Book review: Between: New Gay Poetry, edited by Jameson Currier

between coverBetween: New Gay Poetry. Ed. by Jameson Currier. Chelsea Station Editions, 2013. $16.00. 130p. PB. 978-1937627119.

This new anthology of gay poetry brings together 60 gay male poets both new and old to discuss one thing: the often-complicated relationships that exist between men. The editor is the author of five novels and founder of Chelsea Station.

Most poems are short, and the direct, rhythmic style of most of them makes the collection flow quickly. I found myself at the end before I had even realized what had happened; I was kicking myself for not having read with a pen in hand so that I could underline my favorite passages.

Overall, the work in the collection is very strong. By proposing such a broad theme for this collection, Currier allows individual poets to pursue the subject matter in a way that is most meaningful for each of them. This leads to a great deal of variety of both content and style providing something for everyone. For instance, Stephen S. Mills in “Real Men Love Jesus” examines a relationship between a man, his boyfriend, the boyfriend’s fire-and-brimstone pastor father, and the random missionaries they run into in city life. The momentary infatuation with strangers is the focus in Benjamin S. Grossberg’s “At the Gym,” and the painfulness in the death of lovers is exposed in Kevin McLellan’s “Darkening” and Rangi McNeil’s “And Red to Gesture Where the Past Has Been.”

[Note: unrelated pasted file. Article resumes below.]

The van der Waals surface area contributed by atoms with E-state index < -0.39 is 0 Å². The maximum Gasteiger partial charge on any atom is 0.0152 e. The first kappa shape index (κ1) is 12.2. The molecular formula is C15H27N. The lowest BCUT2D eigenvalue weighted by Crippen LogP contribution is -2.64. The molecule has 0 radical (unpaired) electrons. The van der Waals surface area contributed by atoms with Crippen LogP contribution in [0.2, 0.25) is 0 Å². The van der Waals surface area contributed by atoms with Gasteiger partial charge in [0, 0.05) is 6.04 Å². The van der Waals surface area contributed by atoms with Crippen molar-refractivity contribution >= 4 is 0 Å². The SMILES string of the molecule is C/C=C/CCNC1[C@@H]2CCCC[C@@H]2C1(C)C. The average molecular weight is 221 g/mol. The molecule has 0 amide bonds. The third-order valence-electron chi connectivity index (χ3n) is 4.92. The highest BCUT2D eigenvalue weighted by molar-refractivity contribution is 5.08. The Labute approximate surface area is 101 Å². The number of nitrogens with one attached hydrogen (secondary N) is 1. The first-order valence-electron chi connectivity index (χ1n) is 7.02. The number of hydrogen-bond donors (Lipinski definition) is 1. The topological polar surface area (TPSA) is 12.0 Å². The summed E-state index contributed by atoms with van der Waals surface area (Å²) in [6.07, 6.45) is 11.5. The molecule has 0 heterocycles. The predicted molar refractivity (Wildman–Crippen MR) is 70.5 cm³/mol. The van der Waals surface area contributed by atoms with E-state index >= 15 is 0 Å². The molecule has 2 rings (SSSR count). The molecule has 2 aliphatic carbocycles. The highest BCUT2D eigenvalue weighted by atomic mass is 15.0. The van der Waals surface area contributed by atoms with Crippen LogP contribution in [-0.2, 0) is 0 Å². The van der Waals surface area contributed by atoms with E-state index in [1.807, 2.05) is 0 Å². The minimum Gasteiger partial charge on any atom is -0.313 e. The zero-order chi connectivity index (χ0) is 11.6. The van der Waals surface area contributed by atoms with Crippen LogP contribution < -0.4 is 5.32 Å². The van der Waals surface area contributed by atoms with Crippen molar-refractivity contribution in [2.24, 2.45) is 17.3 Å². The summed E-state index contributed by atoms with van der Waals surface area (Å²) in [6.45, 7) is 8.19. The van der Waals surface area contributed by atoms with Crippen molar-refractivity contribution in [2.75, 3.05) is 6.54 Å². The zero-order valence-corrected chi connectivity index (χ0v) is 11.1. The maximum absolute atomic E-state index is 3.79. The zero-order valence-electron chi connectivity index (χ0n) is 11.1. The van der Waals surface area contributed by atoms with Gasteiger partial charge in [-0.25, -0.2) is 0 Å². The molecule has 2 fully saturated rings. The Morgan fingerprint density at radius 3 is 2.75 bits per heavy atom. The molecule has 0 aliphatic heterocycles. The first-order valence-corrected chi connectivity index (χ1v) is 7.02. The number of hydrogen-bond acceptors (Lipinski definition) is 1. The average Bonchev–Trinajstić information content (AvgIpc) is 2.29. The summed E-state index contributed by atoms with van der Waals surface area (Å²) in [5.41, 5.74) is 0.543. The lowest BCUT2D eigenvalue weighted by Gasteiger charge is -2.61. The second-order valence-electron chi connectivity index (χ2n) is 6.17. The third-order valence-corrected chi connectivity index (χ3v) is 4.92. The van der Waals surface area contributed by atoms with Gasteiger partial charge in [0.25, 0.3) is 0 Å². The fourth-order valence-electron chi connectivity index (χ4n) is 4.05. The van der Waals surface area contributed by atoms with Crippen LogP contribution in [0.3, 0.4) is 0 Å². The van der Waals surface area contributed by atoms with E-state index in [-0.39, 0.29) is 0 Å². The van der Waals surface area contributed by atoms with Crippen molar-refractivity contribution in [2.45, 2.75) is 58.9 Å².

Each poet in this collection has a single poem, but the layout can be confusing. Although most author biographies are on the left page facing the poem on the right, bios for poets with longer poems appear in the bottom right. At first, I thought that some poets had multiple entries and found it hard to keep track of who contributed what. It’s a minor formatting issue but did take away from some of the enjoyment in reading the poems.

This collection is recommended for any library that collects contemporary poetry and for any individual with an interest in that field although it will it probably appeal most to gay men.

Reviewer: Mack Freeman


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